What causes sudden cardiac death in athletes?


Last month I wrote about athletes and sudden cardiac death. Many people contacted me to learn more, so I have decided to expand on this topic a bit (I promise to keep it short and not bore you with too much medical jargon).

WHAT TO LOOK OUT FOR

Age

The most common causes of sudden cardiac death (SCD) and sudden cardiac arrest (SCA) in athletes are divided in two groups: 1) the structurally normal heart and 2) those related to a structurally "abnormal heart". Within these two groups, age will sub-divide them once more. Specifically, are you over or under 35 years old? I know, not fair, most would argue that 40's are the new 30's but that is how it goes for this.

Congenital vs. Acquired

Then we also divide between congenital (you received genetically from your mom or dad, which might increase your chances of having a cardiac problem); and acquired (meaning weather you have problems with your coronary arteries or not. How do you know congenital or not? Ask your parents. "Mom do we have a family history of anyone having serious cardiac problems young or dying young?" You would be surprised how many hear that they actually do have a history that might be relevant.

Normal vs. Abnormal

Next we divide between a structurally normal or abnormal heart. How do you know if your heart is normal or abnormal structured? Well it's simple, ask your doctor. Politics aside, most should have a primary MD, because it comes down to taking a medical history and physical exam (plus or minus a couple of simple tests like ECG and echo if your MD deems it appropriate).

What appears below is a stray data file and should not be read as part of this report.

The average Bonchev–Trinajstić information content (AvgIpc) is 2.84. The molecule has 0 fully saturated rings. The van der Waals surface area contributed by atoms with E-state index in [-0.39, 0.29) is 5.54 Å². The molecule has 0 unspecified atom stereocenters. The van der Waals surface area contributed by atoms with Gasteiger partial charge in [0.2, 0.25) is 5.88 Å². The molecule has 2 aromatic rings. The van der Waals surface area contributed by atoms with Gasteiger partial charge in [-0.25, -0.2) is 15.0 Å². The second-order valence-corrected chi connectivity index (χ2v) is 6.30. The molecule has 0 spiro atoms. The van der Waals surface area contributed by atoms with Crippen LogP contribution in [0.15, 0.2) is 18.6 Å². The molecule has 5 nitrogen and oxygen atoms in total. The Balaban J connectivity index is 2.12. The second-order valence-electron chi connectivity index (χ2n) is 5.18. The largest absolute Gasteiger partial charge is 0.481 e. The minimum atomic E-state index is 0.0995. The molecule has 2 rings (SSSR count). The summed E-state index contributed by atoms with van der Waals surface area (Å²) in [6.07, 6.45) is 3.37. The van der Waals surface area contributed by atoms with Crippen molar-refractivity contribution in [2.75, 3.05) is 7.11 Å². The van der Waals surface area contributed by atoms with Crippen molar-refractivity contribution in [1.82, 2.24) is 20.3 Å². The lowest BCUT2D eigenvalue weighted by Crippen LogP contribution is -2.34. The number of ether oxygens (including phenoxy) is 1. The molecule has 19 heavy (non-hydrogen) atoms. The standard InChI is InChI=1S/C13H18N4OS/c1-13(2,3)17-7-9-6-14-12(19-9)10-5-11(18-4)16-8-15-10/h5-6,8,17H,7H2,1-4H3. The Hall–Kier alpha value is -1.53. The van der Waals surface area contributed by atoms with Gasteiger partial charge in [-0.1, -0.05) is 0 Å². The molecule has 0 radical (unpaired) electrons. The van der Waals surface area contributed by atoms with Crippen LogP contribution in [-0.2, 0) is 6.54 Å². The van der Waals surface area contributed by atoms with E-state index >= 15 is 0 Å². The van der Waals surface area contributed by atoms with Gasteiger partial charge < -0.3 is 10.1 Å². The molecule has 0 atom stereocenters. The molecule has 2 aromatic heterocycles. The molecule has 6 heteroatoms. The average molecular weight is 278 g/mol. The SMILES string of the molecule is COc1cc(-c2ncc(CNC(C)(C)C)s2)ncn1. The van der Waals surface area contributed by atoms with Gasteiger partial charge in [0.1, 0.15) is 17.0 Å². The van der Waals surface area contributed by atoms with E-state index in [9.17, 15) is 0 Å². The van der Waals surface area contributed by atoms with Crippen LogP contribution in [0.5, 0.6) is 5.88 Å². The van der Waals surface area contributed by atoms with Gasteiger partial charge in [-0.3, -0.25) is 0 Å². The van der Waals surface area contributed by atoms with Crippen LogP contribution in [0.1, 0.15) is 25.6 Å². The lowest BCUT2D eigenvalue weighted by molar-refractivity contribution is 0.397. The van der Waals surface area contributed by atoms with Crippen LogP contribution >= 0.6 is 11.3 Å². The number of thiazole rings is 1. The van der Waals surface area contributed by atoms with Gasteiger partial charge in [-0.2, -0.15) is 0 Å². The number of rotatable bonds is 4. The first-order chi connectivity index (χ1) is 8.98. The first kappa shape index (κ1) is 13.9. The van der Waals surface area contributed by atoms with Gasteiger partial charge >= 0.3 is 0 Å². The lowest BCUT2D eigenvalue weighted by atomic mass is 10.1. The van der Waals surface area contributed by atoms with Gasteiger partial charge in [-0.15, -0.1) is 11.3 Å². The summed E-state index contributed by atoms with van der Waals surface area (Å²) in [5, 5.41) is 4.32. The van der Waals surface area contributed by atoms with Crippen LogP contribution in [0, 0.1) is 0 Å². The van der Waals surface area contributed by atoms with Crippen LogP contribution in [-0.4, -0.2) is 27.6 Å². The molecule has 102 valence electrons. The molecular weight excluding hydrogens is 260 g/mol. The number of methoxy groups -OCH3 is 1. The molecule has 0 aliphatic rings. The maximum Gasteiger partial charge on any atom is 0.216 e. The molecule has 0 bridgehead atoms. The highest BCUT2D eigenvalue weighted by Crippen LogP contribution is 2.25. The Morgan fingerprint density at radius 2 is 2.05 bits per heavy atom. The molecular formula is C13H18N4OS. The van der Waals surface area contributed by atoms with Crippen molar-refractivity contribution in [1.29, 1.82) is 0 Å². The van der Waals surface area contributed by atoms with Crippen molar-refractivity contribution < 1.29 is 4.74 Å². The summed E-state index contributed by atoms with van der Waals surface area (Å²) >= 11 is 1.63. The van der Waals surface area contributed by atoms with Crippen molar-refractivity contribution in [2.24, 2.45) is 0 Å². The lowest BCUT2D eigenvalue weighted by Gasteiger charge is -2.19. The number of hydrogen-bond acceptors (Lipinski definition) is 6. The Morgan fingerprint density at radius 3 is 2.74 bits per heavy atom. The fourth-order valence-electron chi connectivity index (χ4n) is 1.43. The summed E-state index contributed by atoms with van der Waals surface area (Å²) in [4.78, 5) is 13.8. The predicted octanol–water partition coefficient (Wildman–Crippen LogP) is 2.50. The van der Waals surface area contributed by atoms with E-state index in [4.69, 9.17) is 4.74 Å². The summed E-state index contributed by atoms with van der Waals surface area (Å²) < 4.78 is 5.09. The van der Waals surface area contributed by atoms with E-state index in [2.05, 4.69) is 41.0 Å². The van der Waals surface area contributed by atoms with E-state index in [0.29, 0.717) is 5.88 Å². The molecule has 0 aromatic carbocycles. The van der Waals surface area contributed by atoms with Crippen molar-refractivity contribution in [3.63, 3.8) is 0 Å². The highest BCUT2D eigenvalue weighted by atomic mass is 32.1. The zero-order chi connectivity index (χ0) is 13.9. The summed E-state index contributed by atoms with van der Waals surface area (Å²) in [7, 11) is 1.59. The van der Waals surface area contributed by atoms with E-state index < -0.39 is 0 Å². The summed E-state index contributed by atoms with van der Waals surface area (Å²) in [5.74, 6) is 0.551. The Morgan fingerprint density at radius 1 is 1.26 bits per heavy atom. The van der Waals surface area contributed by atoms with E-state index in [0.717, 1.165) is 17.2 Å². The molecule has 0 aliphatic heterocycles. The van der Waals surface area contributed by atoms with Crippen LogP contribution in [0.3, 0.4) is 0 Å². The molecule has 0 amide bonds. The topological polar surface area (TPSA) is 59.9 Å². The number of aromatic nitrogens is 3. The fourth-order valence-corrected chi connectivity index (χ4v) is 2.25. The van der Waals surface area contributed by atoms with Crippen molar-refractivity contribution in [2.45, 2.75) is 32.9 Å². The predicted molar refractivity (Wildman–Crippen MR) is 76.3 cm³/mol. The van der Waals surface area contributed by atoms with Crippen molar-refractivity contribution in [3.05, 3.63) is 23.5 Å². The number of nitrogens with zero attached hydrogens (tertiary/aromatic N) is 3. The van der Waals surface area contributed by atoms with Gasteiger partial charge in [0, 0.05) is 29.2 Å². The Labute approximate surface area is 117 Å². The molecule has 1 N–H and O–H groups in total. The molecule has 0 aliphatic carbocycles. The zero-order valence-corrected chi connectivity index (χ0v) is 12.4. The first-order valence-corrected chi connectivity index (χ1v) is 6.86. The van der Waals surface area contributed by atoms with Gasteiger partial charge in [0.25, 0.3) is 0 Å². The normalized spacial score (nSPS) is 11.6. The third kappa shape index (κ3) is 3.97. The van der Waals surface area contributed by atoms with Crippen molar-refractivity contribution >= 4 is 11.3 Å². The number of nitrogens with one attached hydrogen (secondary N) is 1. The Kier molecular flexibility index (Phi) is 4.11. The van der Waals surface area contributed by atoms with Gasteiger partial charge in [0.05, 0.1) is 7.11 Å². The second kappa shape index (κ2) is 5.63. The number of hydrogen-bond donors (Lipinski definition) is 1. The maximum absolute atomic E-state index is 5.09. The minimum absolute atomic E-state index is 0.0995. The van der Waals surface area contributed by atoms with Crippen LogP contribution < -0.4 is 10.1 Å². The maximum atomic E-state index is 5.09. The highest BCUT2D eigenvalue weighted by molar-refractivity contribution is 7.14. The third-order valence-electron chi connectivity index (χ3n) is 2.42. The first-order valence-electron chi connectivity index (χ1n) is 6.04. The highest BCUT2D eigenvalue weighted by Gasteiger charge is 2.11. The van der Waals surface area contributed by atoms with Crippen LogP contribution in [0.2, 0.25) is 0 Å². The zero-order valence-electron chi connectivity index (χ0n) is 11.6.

RISK FACTORS

The coronary arteries are the vessels supplying blood to your heart muscle and sometimes they get clogged up with cholesterol plaque - increasing your chances of having a heart attack or arrythmias. For most, this is something that should not be a concern (at least not for years to come), but others do have risk factors that make them more susceptible much earlier. Some of those risk factors include HTN, diabetes, obesity, renal problems, smokers, cholesterol problems etc. For the purposes of SCD, it's a combination of age (35+) and family history (as discussed earlier).

The actual names of the things that cause SCD/SCA then are:

  • Hypertrophic cardiomyopathy

  • Arrythmogenic Right ventricular cardiomyopathy

  • Dilated cardiomyopathy

  • Congenital long QT syndrome

  • Wolf-Parkingson-White syndrome

  • Kawasaki's disease

  • Acquired long QT syndrome(drug-induced)

  • Myocarditis

OK, I promised I would not bore you with too much jargon, so I wont keep going. But admit it - some of these diagnosis names are so cool! The real point, though, is: ASK your trainer or coach if they are comfortable to begin or continue training if you have any of the things mentioned above. Particularly if the training regime calls for intense work outs and you are over 35, or if your trainer/coach feels you are not responding as expected, or if you simply do not feel right during or shortly after the sessions. And remember that SCD or SCA are rare overall, but they do occur and my intent is for you to be empowered with the basic knowledge to determine your personal risk factors. Hopefully it will help you, your family members or friends prevent ANY of these adverse events.

The actual overall incidence rate is 1 in 53,703 athletes / year.

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Melvin A. Martinez-Castrillon, MD